There is no evidence that they stopped evolving. There is every evidence that there was a form of evolutionary period and that there were various species of hominids that existed, possibly overlapping.. Which would mean that they did continue to evolve but simply failed to survive for long. It could or may very well be an issue where competing for resources against H sapiens saw them die out or perhaps natural events or lower sperm or ovum counts or issues with live births or a variety of other reasons so them become extinct. But we know they were there because groups of people in different regions carrying their DNA. We just do not know which species of hominids they happened to be.

    I also do not think that migration out of Africa was a single event. The dates of fossils outside of Africa, show and indicate that this may very well be the case.
  18. timojin Valued Senior Member

    [QUOTE="Bells, post: 3462443, member: 4807

    I do agree with the out of Africa hypothesis, because everything we know so far points to that more than to anything else. I don't agree with timojin's take that we cannot have evolved from people who were black because of his racial hang-up's and I think denying what is known about human evolution because of a racial hang-up is obscene.[/QUOTE]

    It is not racial hang up. It the Hypothesis that the melatonin genoma with time will mutate, the lips will increase in size , the nose becomes elongated, the hair from being kinky becomes elongated.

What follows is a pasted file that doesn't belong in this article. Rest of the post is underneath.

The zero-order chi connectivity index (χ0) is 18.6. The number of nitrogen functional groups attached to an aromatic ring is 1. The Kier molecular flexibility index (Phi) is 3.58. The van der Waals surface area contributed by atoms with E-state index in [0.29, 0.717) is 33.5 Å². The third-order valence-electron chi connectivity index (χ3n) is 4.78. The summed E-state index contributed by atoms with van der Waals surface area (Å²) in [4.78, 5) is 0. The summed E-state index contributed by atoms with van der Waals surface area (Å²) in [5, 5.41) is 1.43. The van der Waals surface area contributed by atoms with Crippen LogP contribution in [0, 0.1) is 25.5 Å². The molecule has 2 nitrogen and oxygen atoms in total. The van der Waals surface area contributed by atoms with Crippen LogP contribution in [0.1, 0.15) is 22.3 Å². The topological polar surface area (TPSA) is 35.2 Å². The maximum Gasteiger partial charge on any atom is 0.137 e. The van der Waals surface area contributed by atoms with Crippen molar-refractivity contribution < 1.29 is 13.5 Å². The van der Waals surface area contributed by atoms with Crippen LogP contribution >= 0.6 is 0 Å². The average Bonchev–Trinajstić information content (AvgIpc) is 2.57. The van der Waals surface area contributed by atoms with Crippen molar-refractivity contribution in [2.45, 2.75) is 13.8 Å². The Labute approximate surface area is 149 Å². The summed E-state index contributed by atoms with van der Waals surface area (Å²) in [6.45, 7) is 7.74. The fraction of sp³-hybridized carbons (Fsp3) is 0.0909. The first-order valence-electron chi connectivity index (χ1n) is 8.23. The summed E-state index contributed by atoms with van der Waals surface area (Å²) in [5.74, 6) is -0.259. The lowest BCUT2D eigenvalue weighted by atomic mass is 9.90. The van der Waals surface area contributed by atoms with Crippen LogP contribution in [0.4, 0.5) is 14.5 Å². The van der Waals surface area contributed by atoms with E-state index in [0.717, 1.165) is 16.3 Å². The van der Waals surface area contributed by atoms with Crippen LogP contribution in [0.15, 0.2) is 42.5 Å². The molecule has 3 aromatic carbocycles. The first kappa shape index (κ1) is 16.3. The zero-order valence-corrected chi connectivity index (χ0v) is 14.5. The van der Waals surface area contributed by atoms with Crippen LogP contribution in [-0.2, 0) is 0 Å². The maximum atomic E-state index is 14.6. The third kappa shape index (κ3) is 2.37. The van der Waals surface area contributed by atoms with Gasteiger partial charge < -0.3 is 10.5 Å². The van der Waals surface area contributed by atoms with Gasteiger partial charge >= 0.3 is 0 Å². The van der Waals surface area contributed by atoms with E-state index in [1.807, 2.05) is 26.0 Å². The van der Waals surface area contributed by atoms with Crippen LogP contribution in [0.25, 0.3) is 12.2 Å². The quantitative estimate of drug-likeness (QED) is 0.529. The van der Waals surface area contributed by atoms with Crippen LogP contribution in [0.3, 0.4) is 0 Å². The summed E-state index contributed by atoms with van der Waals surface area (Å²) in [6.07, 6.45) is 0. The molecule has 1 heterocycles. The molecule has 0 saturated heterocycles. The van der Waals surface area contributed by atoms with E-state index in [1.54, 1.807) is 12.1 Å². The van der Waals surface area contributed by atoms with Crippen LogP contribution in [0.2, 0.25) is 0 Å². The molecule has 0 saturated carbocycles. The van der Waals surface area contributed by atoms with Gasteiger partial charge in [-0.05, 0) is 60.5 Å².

19. Bells Staff Member

    What makes you think it did and was not the other way around?

    You need to stop looking at how people look now, and making such comparisons to the first H sapiens.
  20. sculptor Valued Senior Member

    Speaking of which, have you looked at the brow ridges of the Moroccan "sapiens-sapiens" skull?
    Would you argue that that represents an early modern human? or a transitional stage?
  21. timojin Valued Senior Member

    I don't have any problem if it would be around as you say.
    Let me put you this way : you line up four persons ( black, yellow, native american and white ) from different region, and than you are asked to identify the individual from which region they come from. Remember all are human.
    You are labeling me as a racist , ok , I assume you are an N zelandian white woman , would you get involved with a non white male ? I as a racist, my children are nonwhite. I have been maried 3 times , one white and two time with nonwhite. At my present sentiment, if other misfortune would come , I would not take a white woman as a partner . Yes, I am a caucasian racist.
  22. origin In a democracy you deserve the leaders you elect. Valued Senior Member

    No, you are just a racist. As Trump would say - sad!
  23. Bells Staff Member


    The 300,000+ year old one that was published in Nature this month?

    I have looked at it and I feel someone dubious about Hublin clumping it as a H. sapiens.. He even admits that it may point to a more primitive form of H. sapiens. They were unable to pull any DNA from the many bone fragments they found to see if any of the remains from that site fall on the H. sapiens lineage.

    Looking at it, it does not seem that different to the Florisbad skull that was found in South African that was dated to around 200,000 years ago.